I spent many hours in libraries and book shops, expecting to find titles about Greek women, at least one title, for heaven’s sake, in the light of the mass of new writing spawned by the women’s movement. I found nothing. I read plenty about Greek men, books authored by men, in which “history” was defined as Greek men’s history. Theodore Saloutos, archon of Greek American historians, included a passing reference to having to accompany his mother who spoke no English to buy shoes and other household needs like groceries. Otherwise, nothing about the lives of Greek American women.
So I decided I had to do the work myself. I hit the road and started interviewing women from Greek communities all over the U.S., north, south, southwest, northwest, northeast. Very soon I realized that truth was better than fiction, and so was born the format of American Aphrodite, a story told in the women’s own words, interwoven with my own.
How has the Greek-American Women’s Experience changed/stayed the same since you wrote your book?
I can only judge by the experiences of my daughters and their cousins, and from what I read and experience as I travel the country to visit friends and relatives. Of course the 3rd and 4th generation has advanced light years beyond the struggles of the 1st and 2nd generations, a college degree and a professional degree and a profession of any kind being not just a possibility, but an expectation of the younger generation of women. Freedom to choose a life, to choose a mate, to establish a family of your own no matter what or how is definitely a reality for the young Greek-American woman.
What I’m seeing in the response to this book by younger women (not just Greek American) is that it has moved into the realm of “classic” and has become important as a teaching tool, a valuable historical document, rather than the painful first reading of so many who shed tears at the exposure of their own lives. Women’s studies programs are an ideal milieu for the book. I am currently pursuing inclusion of the book in these departments.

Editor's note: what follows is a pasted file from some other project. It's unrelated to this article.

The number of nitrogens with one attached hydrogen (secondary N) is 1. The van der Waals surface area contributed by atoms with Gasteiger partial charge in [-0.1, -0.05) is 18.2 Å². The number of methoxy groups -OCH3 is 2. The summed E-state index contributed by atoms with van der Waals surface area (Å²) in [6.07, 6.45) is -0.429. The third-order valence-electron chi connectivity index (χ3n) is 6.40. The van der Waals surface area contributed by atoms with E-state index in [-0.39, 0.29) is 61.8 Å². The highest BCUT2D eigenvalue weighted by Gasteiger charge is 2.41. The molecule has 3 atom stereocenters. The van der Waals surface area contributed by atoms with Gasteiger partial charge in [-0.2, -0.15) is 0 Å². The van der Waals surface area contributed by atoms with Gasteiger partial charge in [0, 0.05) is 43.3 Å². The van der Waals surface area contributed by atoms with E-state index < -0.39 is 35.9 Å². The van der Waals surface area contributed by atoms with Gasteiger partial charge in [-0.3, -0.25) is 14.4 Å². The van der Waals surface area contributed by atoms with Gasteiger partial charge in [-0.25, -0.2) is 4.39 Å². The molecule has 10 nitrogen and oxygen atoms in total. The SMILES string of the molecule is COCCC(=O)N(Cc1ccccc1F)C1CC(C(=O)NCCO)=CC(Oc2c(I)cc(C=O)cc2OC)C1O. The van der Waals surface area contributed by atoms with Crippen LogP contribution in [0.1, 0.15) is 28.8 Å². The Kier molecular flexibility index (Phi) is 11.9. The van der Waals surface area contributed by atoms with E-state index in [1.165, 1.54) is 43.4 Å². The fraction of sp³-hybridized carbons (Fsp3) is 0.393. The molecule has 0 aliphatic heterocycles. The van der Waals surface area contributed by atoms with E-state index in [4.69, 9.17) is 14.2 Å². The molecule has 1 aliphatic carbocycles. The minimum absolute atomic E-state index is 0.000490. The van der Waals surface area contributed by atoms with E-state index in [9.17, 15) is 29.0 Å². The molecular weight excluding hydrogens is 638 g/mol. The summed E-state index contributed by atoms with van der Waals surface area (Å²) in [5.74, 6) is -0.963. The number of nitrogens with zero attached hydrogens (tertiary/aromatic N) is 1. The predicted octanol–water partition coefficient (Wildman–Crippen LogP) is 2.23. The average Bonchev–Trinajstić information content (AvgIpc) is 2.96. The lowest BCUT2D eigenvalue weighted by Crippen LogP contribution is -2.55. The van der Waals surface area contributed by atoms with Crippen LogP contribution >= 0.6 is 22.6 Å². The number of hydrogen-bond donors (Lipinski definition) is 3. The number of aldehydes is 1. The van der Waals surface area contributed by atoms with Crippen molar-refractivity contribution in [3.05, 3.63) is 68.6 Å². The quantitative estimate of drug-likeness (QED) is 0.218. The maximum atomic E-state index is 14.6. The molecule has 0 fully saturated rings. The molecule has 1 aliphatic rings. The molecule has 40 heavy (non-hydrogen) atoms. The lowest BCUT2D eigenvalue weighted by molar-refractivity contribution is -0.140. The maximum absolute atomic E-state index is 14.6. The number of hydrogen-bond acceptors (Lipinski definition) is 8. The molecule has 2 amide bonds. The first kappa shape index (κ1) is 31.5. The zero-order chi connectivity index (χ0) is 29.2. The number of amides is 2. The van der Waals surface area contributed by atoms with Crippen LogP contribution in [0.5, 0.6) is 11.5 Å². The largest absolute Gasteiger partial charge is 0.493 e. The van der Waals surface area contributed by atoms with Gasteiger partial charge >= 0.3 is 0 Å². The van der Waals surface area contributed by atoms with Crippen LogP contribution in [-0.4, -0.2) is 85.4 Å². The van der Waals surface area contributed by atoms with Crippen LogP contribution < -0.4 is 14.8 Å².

What advice would you give to the next generation of Greek American women?
I would give the same advice to them as I gave to my daughters when they were growing up: ask yourself the question “What do I want?” and the answer should not be what you think your parents want or your friends want, or your boyfriend wants or your brothers. “What do I want?” is the only question any young woman should ask herself. Then when she has given serious thought to her wishes and dreams and decided what it is she wants, she should pursue it. Make a plan, execute the plan. Ask for your parents’ blessing. But not for their approval, if they will not approve of you as you really are and see yourself. Is it a hard road for some? Yes. For others, not so hard. But you don’t want to wake up on the morning of your 60th birthday and realize that you had dreams and ambitions when you were 20, but decided not to pursue them and have regrets.
And don’t forget hard work. Realizing your ambitions doesn’t always come easy. Ask your grandfathers and grandmothers about hard work in the pursuit of a goal and a better life. They’ll tell you all about it — and so will my book.
Get a copy of the classic to read and share with your friends at Amazon. Mention you heard about it through our site and you can get a signed autographed copy. Better yet, let’s have an online book discussion!
How has your experience of being Greek changed from your mother’s and grandmother’s time. Do you identify with your “Greekness” anymore? Have you been embarrassed to be an ethnic minority? Have you been proud?
For more reflection on this topic, read “Giagia and Me: An Ice Age of Difference”